Rapid rollout of generative artificial intelligence tools like Open AI chatgpt and google forage This has caused an uproar from leaders in government, industry and academia, who are now calling for ways to control the development and use of this emerging technology.

The AI ​​landscape is constantly evolving. although that shouldn’t stop Policy makers need to balance competing goals in their approach to intervention in the sector, to regulation and oversight, and to be responsive to the rapidly changing geopolitical and technological landscape.

In the context of AI, three key goals are essential for government policymakers: encouraging AI innovation, limiting the misuse of AI by authoritarian governments and other actors, and ensuring that consumers of AI-enabled products and devices are not harmed. Do not be Realizing these goals usually results in conflict and tension.

For example, when we apply export controls On some chips to slow down our opponents’ progress in AI, it might inadvertent disturbance The ability of American companies to develop and produce the most advanced semiconductor technology? Or more fundamentally, do we know whether the controls actually slowed down the opponent in question? A similar situation arose for Satellite industry in the 1980s,

Similarly, does the blind pursuit of economic growth and innovation lead us to make unacceptable sacrifices in security? The US has long emphasized innovation rather than careful deployment. We’ve seen too many instances where “moving fast and breaking things” software development, aerospace, transportation And other areas have caused real world damage and even loss of life.

These tensions make it nearly impossible for a government to meet all of its goals in every situation. Then the onus lies on the policy makers to balance these tensions and chart a successful path for the nation.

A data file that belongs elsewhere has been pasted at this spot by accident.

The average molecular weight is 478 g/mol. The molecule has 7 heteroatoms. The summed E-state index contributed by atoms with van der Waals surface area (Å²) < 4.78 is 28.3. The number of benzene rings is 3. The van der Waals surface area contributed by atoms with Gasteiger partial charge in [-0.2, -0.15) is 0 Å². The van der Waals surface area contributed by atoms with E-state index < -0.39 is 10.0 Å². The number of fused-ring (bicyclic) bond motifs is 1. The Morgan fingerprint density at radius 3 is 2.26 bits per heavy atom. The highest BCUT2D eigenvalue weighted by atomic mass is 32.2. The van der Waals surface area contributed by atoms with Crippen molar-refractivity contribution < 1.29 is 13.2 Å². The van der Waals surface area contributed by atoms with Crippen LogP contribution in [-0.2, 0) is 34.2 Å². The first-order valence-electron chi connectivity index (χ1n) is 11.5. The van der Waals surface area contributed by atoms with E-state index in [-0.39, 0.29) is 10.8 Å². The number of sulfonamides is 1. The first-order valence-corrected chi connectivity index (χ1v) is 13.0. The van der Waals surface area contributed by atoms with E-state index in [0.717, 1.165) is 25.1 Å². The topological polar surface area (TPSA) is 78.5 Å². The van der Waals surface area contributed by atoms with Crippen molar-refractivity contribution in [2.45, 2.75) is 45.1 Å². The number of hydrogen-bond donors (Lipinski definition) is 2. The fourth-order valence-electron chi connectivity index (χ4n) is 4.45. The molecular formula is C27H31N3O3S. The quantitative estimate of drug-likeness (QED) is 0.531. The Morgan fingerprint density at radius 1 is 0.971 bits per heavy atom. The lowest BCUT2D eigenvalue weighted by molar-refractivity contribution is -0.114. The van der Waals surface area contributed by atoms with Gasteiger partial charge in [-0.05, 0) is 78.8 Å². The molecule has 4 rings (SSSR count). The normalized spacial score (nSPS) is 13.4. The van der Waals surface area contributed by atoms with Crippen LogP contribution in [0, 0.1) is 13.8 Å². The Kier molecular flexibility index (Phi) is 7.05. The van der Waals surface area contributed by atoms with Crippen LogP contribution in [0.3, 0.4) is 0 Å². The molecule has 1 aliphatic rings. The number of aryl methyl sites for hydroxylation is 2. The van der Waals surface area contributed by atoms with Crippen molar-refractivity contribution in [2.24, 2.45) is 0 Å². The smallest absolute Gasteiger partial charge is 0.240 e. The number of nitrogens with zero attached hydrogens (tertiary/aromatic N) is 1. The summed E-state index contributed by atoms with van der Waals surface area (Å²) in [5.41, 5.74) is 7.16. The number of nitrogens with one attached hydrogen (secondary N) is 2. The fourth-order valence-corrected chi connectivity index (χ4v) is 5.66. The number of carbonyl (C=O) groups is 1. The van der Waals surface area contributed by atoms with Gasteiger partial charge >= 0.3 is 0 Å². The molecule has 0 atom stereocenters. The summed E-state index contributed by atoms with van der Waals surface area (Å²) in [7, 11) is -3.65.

Furthermore, any attempt to steer the trajectory of AI and other emerging technologies must include a system for monitoring whether the measure is working as intended or needs to be adjusted. Without feedback mechanisms, the US runs the risk of following inappropriate policy responses and potentially ceding technological leadership to peer innovators.

Groups such as the Organization for Economic Co-operation and Development (OECD) have already encouraged leaders to do more Adaptable, Creative Policy Solutions while addressing systemic problems Our society is facing. Although this framework can be applied to almost all areas of policy, it is particularly useful for addressing issues in the technology and national security domains.

The decision of how to balance strategic technology and national security goals varies among countries and regions based on their economic realities, geopolitical situation, and other factors.

For example, in AI policy, the US has invested enough In developing technology while relying largely on the private sector and the courts to build guardrails for technology. In contrast, the EU is leading the charge develop technical standards AI for security. The bloc has taken a similar oversight role in other areas of technology policy. data privacy And disbelief, Each approach carries its own implications, underpinning the often precarious balance between innovation and security, speed and security, efficiency and flexibility, and collaboration and competition.

Effective strategy requires policy makers to acknowledge these tensions and determine the balance that works best for their country.